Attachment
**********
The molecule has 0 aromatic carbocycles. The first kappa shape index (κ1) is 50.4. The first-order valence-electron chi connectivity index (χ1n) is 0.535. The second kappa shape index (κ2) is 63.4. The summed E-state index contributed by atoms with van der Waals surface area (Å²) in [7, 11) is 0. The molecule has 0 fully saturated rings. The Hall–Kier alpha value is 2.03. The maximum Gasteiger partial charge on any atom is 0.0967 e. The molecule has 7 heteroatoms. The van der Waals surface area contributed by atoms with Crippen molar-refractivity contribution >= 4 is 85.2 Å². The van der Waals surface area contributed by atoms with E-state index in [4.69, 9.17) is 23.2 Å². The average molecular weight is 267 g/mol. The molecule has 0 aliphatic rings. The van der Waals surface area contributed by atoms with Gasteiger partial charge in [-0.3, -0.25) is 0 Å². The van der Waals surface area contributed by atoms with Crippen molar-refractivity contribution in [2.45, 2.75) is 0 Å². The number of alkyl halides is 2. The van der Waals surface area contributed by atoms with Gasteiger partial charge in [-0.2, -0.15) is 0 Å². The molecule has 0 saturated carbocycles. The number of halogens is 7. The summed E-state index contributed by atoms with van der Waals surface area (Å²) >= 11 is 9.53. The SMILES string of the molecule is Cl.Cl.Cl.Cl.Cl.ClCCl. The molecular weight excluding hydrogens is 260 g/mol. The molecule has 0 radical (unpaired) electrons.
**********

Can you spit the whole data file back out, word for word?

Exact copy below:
The molecule has 0 aromatic carbocycles. The first kappa shape index (κ1) is 50.4. The first-order valence-electron chi connectivity index (χ1n) is 0.535. The second kappa shape index (κ2) is 63.4. The summed E-state index contributed by atoms with van der Waals surface area (Å²) in [7, 11) is 0. The molecule has 0 fully saturated rings. The Hall–Kier alpha value is 2.03. The maximum Gasteiger partial charge on any atom is 0.0967 e. The molecule has 7 heteroatoms. The van der Waals surface area contributed by atoms with Crippen molar-refractivity contribution >= 4 is 85.2 Å². The van der Waals surface area contributed by atoms with E-state index in [4.69, 9.17) is 23.2 Å². The average molecular weight is 267 g/mol. The molecule has 0 aliphatic rings. The van der Waals surface area contributed by atoms with Gasteiger partial charge in [-0.3, -0.25) is 0 Å². The van der Waals surface area contributed by atoms with Crippen molar-refractivity contribution in [2.45, 2.75) is 0 Å². The number of alkyl halides is 2. The van der Waals surface area contributed by atoms with Gasteiger partial charge in [-0.2, -0.15) is 0 Å². The molecule has 0 saturated carbocycles. The number of halogens is 7. The summed E-state index contributed by atoms with van der Waals surface area (Å²) >= 11 is 9.53. The SMILES string of the molecule is Cl.Cl.Cl.Cl.Cl.ClCCl. The molecular weight excluding hydrogens is 260 g/mol. The molecule has 0 radical (unpaired) electrons.